Covid-19 interventions laid bare by Omicron
The most transmissible variant of SARS-CoV-2 is exposing secrets about the effectiveness of different non-pharmaceutical interventions.
All measures targeted at reducing transmission can be classified into 3 groups:
Targeted reduction of contacts of those high risk of being infected: isolation of infected people and quarantining of their contacts
General reduction of contacts, agnostic of infection risk: blanket restrictions on meeting others and closing sectors of the economy (e.g. night clubs)
Making contacts between people lower risk: Vaccines, masks, social distancing
Some countries made it through most of the first 2 years of the Covid-19 pandemic without needing to regularly utilise the second group, often referred to as “lockdown” style measures. These countries include the likes of South Korea, Taiwan and Hong Kong. Their successes are usually put down to the high uptake of masks, focussing on ventilation, and highly functioning test, trace and isolate procedures (TTI).
With Omicron however, things have been very different. These countries have seen record numbers of cases, sometimes exceeding peak relative case numbers seen previously in hard hit western countries. In the case of Hong Kong, this has also resulted in many deaths due to low rates of vaccination in their elderly population.
What can this tell us about preventing high risk contacts (e.g. TTI), or measures to make contacts safer (e.g. masks)? Omicron is transmitted in the same way as other variants of SARS-CoV-2, so we wouldn’t expect masks to be significantly less effective. Yet the virus has run rampant despite high levels of compliance, including high quality masks.
What has changed is the generation interval. This is the time between one person becoming infected and then subsequently infecting someone else. For previous variants virus, this was around 4-5 days. Omicron has shaved 2 days off this time, and the generation interval is now thought to be around 2-3 days. This means Omicron gets a 48h head start on contact tracers every time a new infection occurs. As we know from exponential growth, transmitting twice as fast is more effective than transmitting to twice as many people per infection.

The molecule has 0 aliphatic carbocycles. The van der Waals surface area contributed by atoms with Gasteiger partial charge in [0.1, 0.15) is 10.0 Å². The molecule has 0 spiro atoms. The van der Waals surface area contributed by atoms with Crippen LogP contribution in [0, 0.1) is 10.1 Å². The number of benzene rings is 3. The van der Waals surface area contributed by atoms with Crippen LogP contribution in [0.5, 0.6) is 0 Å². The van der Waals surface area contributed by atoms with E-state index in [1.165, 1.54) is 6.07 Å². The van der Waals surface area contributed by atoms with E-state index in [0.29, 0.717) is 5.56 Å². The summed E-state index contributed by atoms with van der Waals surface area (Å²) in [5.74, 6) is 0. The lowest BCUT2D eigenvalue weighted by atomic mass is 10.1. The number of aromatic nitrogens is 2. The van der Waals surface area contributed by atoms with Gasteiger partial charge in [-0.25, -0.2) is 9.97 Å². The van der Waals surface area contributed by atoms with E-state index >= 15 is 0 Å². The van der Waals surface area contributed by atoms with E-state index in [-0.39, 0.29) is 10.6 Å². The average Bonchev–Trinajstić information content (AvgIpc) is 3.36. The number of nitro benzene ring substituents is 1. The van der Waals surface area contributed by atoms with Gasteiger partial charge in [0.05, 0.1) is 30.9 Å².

Omicron has beaten the contact tracers, and this is likely why it’s growth has been so explosive in previously unaffected countries. It looks as though their previous success was due mainly to the effectiveness of their TTI procedures and little to do with mask compliance or other measures. Once Omicron could outpace it, it was free to spread, and has caused huge amounts of infections as a result.
This is an important lesson for the future. It shows us that TTI is extremely effective when it is done properly, at relatively low levels of infection, and the generation interval is long enough (more than 3 or 4 days). Faster than that (especially with pre- or asymptomatic transmission) and different strategies are needed.
When it comes to TTI vs other measures such as face coverings for Covid-19, there is no competition.
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I do not think you use the term "disease case" correctly. Please read the important CDC paper on the EPIC study (Etiology of Pneumonia in Communities) - https://www.nejm.org/doi/pdf/10.1056/NEJMoa1500245
Etiology of pneumonia did not suddenly change from 62% unknown and the rest caused by bacteria and several viruses to 100% SARS-CoV-2. Please see what kind of samples were analyzed in this study and note that, according to the CDC in the good old days, nasopharyngeal swabs should not be used to diagnose viruses by using PCR.
I expect masks in public makes contact tracing more useful as masks tend to mostly reduce untraceable transmission.